Because biosimilars are not identical copies of their originators, regulators require extensive investigation to demonstrate that they are sufficiently similar. In addition to a thorough analytical assessment, head-to-head clinical studies versus the originator are needed to obtain approval. Placebo arms are not required in these studies as the aim is to establish comparability to a biologic that is already approved. In most markets, agencies have established or adopted unique regulatory pathways for biosimilar approval.
Biosimilars represent an entirely new regulatory class. The focus of testing is not to establish patient benefit, as this has already been carried out for the originator. Instead, to gain regulatory approval, biosimilars must exhibit a highly analogous structure and comparable clinical efficacy, safety, and immunogenicity to their already proven originator. By building on the safety and efficacy experience of the originator, biosimilars are able to be licensed on the basis of a reduced and less costly data package.
Biosimilar development is underpinned by four key principles that are unique to this industry.
1. Developers are encouraged to use a step-wise approach to biosimilar development where the requirements for each step depend on the extent and quality of the data gained in previous steps.
2.In biosimilar trials, candidate products are compared head-to-head with the originator. There is no placebo arm. Biosimilar trial endpoints may differ from those used in conventional originator trials because they focus purely on proving similarity to the originator. So, for example, while overall survival is a desirable endpoint for a novel oncology biologic, a trial of an oncology biosimilar will use something more directly attributable to the effects of the drug, such as response rate.
3. When regulators approve a biosimilar, they typically allow extrapolation to all approved originator indications provided the Phase 3 trial is conducted in the most “sensitive” indication (i.e. the indication where differences between the biosimilar and originator are most likely to show up).
4. Regulators make decisions to approve biosimilars based on “totality of the evidence,” which means they consider the analytical, non–clinical, and clinical evidence as an overall data package.
Biosimilars undergo rigorous testing at all stages of development – analytical, non-clinical, and clinical – which is significantly more than is required for small-molecule generics but less than required for new biologics. The table below compares requirements across all three categories.
||Demonstrate equivalence to approved chemical drug
||Demonstrate similarity to approved originator biologic
||Demonstrate patient benefit as shown by superiority to placebo
|Timeframe and cost for development
|$1–5 million (USD)1||$100–200 million (USD)1||Over $2 billion (USD)2|
|Quality testing||Development batches||1 batch||>3 batches||Multiple batches|
|Non-clinical testing||In vitro testing||No||Extensive structure/function comparisons on multiple batches||Extensive characterization of molecule on multiple batches, for prediction of in vivo effects and to inform formulation, delivery mechanism, etc.|
|Non-clinical animal testing||No||Extensive comparative PK/PD in non-human primates or other animal models||
Extensive non-comparative PK/PD characterization in non-human primates or other animal models
|Clinical testing||Phase I trial||PK||Large-scale comparative PK/PD and safety||Large-scale non-comparative PK/PD and safety|
|Phase II trial||
|Phase III trial||
(Typically small comparative trials to confirm therapeutic equivalence)
Large-scale comparative trials
If approved for one indication, regulators may allow data extrapolation to other licensed originator indications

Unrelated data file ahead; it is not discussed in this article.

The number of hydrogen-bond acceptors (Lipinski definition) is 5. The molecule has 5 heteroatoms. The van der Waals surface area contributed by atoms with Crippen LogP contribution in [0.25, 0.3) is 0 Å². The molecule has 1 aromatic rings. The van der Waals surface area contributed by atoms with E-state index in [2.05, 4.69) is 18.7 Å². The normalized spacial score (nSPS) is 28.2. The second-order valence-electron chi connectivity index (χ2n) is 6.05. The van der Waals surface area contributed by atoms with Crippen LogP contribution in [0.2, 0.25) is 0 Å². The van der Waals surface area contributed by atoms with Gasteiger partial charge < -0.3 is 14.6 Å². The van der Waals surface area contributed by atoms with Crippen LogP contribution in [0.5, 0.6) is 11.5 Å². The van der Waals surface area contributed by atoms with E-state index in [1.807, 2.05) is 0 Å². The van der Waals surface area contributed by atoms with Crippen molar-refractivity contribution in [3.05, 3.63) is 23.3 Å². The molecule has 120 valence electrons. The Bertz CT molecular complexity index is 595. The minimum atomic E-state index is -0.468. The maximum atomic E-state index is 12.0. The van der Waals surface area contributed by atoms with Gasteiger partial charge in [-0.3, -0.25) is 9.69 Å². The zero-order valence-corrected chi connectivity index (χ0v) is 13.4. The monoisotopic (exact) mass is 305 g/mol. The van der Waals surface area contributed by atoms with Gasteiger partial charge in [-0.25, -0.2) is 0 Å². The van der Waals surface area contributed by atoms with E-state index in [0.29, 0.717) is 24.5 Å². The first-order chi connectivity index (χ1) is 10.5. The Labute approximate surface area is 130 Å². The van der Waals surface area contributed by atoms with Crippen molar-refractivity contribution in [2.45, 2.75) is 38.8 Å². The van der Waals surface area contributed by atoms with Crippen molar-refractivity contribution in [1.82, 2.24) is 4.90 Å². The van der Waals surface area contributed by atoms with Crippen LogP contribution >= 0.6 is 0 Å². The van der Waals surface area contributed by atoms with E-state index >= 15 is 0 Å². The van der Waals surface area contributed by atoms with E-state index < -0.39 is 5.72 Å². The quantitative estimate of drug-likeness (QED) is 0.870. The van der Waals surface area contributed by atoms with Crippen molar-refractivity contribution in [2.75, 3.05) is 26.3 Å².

|Large-scale placebo-controlled trials. Each indication has to be studied to qualify for approval|
In some less regulated markets (e.g. India, China, and Mexico), there are a number of non-originator biologics in clinical use that have not been subjected to the level of comparative testing and regulatory scrutiny needed to qualify as a biosimilar, according to the international standards set by the European Medicines Agency (EMA), US Food and Drug Administration (FDA), and the World Health Organization (WHO). Such products are currently loosely termed ‘copy biologics’ (sometimes ‘alternative biologics’), although they go by various local names too (e.g. ‘biolimbos’ in Mexico, ‘biogenerics’ in Iran). In many cases (but not all), copy biologics were approved before country-specific formal biosimilar legislation was introduced. In Mexico the regulatory authorities now require the manufacturers of licensed copy biologics to reapply for approval of their products as biosimilars with all the mandatory comparative data. Other national regulators may follow suit.
The European Medicines Agency (EMA) set the precedent in 2005 and others followed.
Adopted overarching guidance for biosimilar approvals
Approved a few "follow-on proteins" via the Food, Drug & Cosmetic Act 505(b)(2) pathway
Adopted biosimilar guidance to encourage regulatory harmonization across markets
Once a biosimilar is clinically tested and approved for a particular indication, extrapolation to other approved indications needs additional consideration by regulators. The sponsor is required to provide scientific justification as to why extrapolation to other indications should be allowed. The type of data required includes mechanism of action, pharmacokinetics and bio-distribution of the product in different patient populations, as well as toxicity profiles for all relevant indications.
The WHO and a number of ex-EU nations have followed the EMA’s lead by adopting similar principles in their guidelines. Many developing countries that have approved ‘copy biologics’ in the have now established (or are in the process of establishing) formal biosimilar guidelines. This global map gives a snapshot of the countries that have finalized their guidelines as of September 2015 (it is not intended to be fully comprehensive).
2017: A study in patients with breast cancer receiving neoadjuvant myelosuppressive chemotherapy (n=218) showed that alternating back and forth between originator filgrastim (Neupogen®) and biosimilar filgrastim (Zarxio™) over six cycles of treatment was no less effective or well tolerated than receiving either Neupogen or Zarxio throughout all six cycles.3